“If something cannot go on forever it will stop.”
Economist Herbert Stein observed this some 40 years ago. At the time, many people were worked up over the US’s balance of payments. Extrapolating recent trends, they forecast that by the year 2000 the US would be importing half of the goods it consumed. Stein noted that this simply wasn’t tenable; a nation must produce the vast majority of what it consumes, especially services. Trends that can’t continue, won’t.
This also could have been applied 15 years ago during the budget discussions in Washington. At that time some folks were worried that our budget surpluses would retire all of our national debt, which would impact the financial sector. But budget surpluses cannot continue, and they stopped.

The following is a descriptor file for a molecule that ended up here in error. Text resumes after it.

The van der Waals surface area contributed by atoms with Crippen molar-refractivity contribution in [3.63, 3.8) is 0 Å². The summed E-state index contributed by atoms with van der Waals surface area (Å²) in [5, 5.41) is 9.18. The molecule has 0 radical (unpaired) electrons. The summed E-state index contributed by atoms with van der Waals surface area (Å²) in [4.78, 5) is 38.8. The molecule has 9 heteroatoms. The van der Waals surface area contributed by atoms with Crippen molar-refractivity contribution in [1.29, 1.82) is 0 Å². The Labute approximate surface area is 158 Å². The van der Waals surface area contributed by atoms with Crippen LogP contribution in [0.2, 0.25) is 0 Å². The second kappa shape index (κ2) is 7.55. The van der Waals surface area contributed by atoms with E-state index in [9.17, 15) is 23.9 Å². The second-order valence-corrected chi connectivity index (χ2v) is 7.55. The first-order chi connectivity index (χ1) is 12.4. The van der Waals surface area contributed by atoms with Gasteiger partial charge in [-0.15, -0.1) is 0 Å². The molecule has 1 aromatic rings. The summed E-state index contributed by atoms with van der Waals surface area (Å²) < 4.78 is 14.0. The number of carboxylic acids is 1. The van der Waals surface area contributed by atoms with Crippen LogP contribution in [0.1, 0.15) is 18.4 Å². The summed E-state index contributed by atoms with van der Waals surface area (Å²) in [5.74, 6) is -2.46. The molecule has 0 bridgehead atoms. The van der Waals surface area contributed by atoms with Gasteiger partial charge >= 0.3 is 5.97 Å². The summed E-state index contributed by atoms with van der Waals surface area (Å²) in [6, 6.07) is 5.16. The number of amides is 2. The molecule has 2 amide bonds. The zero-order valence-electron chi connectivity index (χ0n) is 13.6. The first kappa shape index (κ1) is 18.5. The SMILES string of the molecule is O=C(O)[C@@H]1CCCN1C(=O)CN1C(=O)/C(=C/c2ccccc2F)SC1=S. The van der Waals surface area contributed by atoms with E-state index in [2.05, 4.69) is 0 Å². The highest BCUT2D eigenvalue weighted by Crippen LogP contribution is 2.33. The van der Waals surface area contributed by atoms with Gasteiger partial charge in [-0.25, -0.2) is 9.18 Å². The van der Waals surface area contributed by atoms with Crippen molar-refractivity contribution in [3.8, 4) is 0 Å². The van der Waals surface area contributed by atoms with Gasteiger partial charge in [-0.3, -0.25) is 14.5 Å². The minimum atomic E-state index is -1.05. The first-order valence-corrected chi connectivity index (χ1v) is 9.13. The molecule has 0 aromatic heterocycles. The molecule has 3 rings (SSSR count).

Today, discussions regarding health care appear to suffer from the same sort of hyperbole. In 50 years, it is forecast, Medicare will consume over half of the Federal budget. I would submit that it won’t. Something will intervene: technology may make health care cheaper; people may become healthier; or fiscal pressures may force us to change the way we pay for health care.
I’m not saying that analysis and planning are unnecessary. But we don’t need to obsess over it. Which reminds me of the great economist Frank Knight’s famous observation: “Never waste any time you can spend sleeping.”
Douglas R. Tengdin, CFA
Chief Investment Officer
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